The framing of reports of such political initiatives has been problematic in the past too. The three interlocutors appointed by the government in the aftermath of the 2010 unrest, after an elaborate engagement with various sections of people in all regions of the state, called the demand for azadi a “soulless dirge”.
Another factor that makes these initiatives problematic, and probably ineffective in the end, is the tendency to slyly juxtapose a set of diverse complaints and demands from an unidentified heterogeneous group of people and club it into a report that is sought to be used as a roadmap for a short-term or long-term solution. For example, while explaining how people talk of yet another uprising, more intense than 2016, if the situation doesn’t change, the group slips in this finding: “They point out that neither the president nor the prime minister of India had participated in the last rites and burial of former Chief Minister Mufti Mohammad Sayeed, while both had rushed to Chennai when [chief minister] Jayalalithaa passed away. They contrasted the way two gold medal-winning sportspersons – PV Sindhu and young Tajamul Islam – were felicitated on their return from abroad.”
Hardly 5,000 Kashmiris – a sizeable number of them bureaucrats, politicians, ministers and their security detail – participated in the late Mufti’s funeral prayers at Srinagar. Why would the non-participation of the prime minister or president bother Kashmiris when they themselves stayed away from his last rites?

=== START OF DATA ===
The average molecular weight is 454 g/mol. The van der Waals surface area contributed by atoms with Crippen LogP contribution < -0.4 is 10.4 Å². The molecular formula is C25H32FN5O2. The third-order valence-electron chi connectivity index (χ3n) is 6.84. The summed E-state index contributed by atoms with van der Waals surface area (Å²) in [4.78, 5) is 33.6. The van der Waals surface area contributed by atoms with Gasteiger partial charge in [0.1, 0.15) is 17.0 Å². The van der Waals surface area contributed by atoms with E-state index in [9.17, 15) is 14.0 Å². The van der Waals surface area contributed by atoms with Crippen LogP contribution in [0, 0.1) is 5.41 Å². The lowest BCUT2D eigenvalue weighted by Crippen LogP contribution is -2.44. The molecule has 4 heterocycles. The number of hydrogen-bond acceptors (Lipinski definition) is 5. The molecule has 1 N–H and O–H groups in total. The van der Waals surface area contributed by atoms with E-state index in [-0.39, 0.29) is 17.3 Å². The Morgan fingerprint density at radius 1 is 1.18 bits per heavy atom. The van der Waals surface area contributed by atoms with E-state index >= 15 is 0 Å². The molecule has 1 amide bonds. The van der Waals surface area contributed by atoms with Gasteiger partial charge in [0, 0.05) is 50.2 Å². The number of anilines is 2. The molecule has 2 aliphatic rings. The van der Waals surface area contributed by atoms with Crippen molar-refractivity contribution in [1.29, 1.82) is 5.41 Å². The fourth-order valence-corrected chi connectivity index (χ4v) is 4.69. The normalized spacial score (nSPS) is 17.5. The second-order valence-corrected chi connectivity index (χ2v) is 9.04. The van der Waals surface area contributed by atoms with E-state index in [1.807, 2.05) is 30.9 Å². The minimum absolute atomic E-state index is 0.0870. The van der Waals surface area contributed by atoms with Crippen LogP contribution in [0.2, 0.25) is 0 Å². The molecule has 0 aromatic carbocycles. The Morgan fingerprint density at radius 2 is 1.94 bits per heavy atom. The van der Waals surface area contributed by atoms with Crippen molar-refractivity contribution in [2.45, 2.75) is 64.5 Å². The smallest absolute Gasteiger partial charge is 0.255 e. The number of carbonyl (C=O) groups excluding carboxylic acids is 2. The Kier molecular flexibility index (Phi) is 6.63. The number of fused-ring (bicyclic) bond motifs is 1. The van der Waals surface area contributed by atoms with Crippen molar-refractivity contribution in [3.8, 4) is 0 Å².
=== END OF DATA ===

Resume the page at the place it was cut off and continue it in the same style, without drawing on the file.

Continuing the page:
The people who made this point probably wanted to convey how India itself views Kashmiris in a bid to drive home the point of the emotional separation that happened a long time ago between Srinagar and New Delhi.
But this point can also mean that Kashmiris expect emotional warmth from India.
However, such a possibility is negated by another finding mentioned in the report, which says, “There is a near complete lack of faith in anything that the government of India says or promises because of a history of broken commitments. Even among those who say that they see a future with India, there is anger that India has not done enough to keep the Kashmiris with it.”
Telling it as it is